Korean giant Samsung, the world's largest smartphone maker, has been sued by Chinese smartphone manufacturer Huawei in both the US and China over patent infringements. The Chinese firm claims compensation on a number of violations, the most significant of them being the unlicensed use of fourth-generation (4G) cellular communications technology, operating systems and user interface software in Samsung devices.
"We hope Samsung will stop infringing our patents and get the necessary license from Huawei, and work together with Huawei to jointly drive the industry forward," says Ding Jianxing, president of Huawei's Intellectual Property Rights Department in a statement.
The Chinese smartphone maker has filed for infringement against Samsung's cellular use of technology that violates 11 standard-essential patents owned by Huawei. Samsung allegedly failed to license these patents but makes use of them in all its LTE-equipped devices.
Prior to this, Huawei has gone into patent battles with Ericsson and Apple, with the latter company shelling out an undisclosed amount in royalties to Huawei. As for Samsung, it is not new to the domain of suing and most significantly found itself entwined in a long-running dispute with Apple, which is currently waiting an appeal at the US Supreme Court.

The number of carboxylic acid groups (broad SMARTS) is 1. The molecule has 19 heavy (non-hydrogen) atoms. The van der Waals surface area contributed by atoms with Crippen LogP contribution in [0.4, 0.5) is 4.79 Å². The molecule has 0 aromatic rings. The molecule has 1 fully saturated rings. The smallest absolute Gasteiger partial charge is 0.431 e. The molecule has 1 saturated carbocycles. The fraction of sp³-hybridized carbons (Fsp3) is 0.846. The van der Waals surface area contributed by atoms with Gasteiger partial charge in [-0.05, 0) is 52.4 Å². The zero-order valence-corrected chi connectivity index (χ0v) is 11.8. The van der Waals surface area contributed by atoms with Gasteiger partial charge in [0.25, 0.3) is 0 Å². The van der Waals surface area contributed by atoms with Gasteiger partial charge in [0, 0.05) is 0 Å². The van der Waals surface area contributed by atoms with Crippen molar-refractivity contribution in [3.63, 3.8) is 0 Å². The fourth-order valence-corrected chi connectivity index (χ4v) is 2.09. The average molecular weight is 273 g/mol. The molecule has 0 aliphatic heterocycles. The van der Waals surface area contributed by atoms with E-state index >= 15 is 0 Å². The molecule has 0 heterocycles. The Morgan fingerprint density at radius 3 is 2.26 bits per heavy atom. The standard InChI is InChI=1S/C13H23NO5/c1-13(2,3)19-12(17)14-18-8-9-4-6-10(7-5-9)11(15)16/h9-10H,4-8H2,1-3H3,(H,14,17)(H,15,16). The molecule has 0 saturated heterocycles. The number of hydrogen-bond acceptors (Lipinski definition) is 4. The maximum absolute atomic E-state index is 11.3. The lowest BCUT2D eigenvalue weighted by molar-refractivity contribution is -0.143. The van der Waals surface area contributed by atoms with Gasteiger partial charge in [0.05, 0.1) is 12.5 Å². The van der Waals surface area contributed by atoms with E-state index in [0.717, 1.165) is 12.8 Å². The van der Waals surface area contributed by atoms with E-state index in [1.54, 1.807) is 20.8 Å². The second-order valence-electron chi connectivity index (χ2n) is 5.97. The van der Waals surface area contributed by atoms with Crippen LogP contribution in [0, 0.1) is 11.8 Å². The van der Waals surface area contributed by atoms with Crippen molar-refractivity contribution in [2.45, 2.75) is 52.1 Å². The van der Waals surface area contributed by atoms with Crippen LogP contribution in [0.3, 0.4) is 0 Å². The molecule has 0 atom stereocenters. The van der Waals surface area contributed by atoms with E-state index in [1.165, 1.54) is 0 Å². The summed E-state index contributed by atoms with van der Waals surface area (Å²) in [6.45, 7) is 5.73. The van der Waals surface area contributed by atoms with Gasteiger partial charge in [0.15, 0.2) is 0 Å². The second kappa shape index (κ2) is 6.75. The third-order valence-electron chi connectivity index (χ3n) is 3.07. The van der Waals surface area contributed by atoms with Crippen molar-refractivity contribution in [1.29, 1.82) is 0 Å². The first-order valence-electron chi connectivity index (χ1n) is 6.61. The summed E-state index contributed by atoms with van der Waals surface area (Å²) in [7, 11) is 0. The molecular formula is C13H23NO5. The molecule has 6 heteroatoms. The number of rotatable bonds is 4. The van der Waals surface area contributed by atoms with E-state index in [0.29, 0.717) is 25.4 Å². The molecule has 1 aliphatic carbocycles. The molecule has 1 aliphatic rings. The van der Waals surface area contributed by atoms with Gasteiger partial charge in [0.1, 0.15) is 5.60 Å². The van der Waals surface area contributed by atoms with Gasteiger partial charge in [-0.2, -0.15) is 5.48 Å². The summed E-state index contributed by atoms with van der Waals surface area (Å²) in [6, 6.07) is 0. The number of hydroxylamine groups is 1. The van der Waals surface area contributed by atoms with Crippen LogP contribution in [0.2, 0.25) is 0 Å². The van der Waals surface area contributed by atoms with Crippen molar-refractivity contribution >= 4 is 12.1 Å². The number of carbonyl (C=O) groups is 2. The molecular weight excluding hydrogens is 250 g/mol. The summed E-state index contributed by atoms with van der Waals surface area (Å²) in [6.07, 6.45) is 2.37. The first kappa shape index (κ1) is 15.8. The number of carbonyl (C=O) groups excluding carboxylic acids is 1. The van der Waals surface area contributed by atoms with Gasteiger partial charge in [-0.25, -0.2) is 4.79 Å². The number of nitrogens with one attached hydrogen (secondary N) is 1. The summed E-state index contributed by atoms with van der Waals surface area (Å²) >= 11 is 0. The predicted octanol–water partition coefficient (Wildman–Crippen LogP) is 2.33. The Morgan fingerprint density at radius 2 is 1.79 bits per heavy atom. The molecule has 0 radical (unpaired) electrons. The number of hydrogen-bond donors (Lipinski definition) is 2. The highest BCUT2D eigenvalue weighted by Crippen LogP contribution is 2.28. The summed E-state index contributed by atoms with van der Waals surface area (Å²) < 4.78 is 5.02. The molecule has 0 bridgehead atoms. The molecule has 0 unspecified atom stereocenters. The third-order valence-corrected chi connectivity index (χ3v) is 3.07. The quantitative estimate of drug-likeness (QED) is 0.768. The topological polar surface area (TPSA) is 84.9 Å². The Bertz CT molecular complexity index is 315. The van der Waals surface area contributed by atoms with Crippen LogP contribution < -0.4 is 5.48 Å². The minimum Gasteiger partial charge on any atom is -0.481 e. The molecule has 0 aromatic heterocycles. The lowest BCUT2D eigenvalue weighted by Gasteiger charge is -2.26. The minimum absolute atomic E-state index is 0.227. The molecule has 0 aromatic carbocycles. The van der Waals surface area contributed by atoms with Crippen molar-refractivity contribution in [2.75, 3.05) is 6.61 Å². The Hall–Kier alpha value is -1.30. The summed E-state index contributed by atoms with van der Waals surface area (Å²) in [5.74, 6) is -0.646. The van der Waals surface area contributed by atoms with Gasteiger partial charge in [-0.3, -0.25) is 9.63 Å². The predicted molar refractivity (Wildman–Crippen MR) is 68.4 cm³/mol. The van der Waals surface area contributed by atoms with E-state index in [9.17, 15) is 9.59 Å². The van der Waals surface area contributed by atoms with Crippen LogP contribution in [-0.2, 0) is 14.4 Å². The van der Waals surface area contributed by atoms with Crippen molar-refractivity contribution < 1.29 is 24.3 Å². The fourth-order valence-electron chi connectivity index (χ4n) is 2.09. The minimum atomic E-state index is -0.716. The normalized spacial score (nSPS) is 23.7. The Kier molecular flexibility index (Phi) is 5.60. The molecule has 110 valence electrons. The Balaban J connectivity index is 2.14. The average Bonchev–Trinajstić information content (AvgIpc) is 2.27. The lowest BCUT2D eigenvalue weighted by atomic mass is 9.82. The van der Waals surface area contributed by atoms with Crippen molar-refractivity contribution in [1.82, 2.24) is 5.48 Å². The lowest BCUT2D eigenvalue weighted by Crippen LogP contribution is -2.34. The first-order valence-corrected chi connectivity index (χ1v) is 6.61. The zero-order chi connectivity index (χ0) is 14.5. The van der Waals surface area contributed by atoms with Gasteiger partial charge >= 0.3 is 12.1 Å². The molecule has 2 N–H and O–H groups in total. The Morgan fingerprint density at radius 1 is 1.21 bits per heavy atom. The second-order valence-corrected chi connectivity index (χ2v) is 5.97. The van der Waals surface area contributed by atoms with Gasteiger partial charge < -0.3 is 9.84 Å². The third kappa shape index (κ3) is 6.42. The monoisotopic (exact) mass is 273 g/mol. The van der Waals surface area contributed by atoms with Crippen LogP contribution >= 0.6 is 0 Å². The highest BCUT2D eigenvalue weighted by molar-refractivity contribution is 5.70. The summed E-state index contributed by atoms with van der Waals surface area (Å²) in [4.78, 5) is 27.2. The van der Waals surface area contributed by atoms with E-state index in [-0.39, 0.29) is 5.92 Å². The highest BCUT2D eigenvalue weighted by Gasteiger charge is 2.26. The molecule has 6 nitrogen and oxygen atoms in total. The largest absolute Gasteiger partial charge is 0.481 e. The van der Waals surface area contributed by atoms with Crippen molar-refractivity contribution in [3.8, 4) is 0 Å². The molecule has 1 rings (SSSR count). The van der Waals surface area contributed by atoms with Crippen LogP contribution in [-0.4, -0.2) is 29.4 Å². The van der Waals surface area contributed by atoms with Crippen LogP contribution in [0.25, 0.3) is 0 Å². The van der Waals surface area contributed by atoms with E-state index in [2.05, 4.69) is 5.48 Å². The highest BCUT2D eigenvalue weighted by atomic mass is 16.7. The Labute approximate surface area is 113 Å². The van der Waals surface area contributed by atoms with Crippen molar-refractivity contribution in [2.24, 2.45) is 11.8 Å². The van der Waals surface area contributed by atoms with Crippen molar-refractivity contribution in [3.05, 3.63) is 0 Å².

Huawei may be known popularly for building its indigenous handsets like the P9, Mate 8, etc., along with the Nexus 6P for Google, but till date most of its revenue stems from its telecommunications infrastructure. The company has earlier declared that it has more than 50,000 patents globally and spends an enormous amount on R&D.
Putting it firmly Huawei vice president of Strategic and External Affairs Bill Plummer said: "As the holder of a vast portfolio of patents it is our responsibility to ensure that we are compensated for our innovation and likewise that others are compensated for theirs. That's the lifeblood of this industry; that's what drives openness and innovation."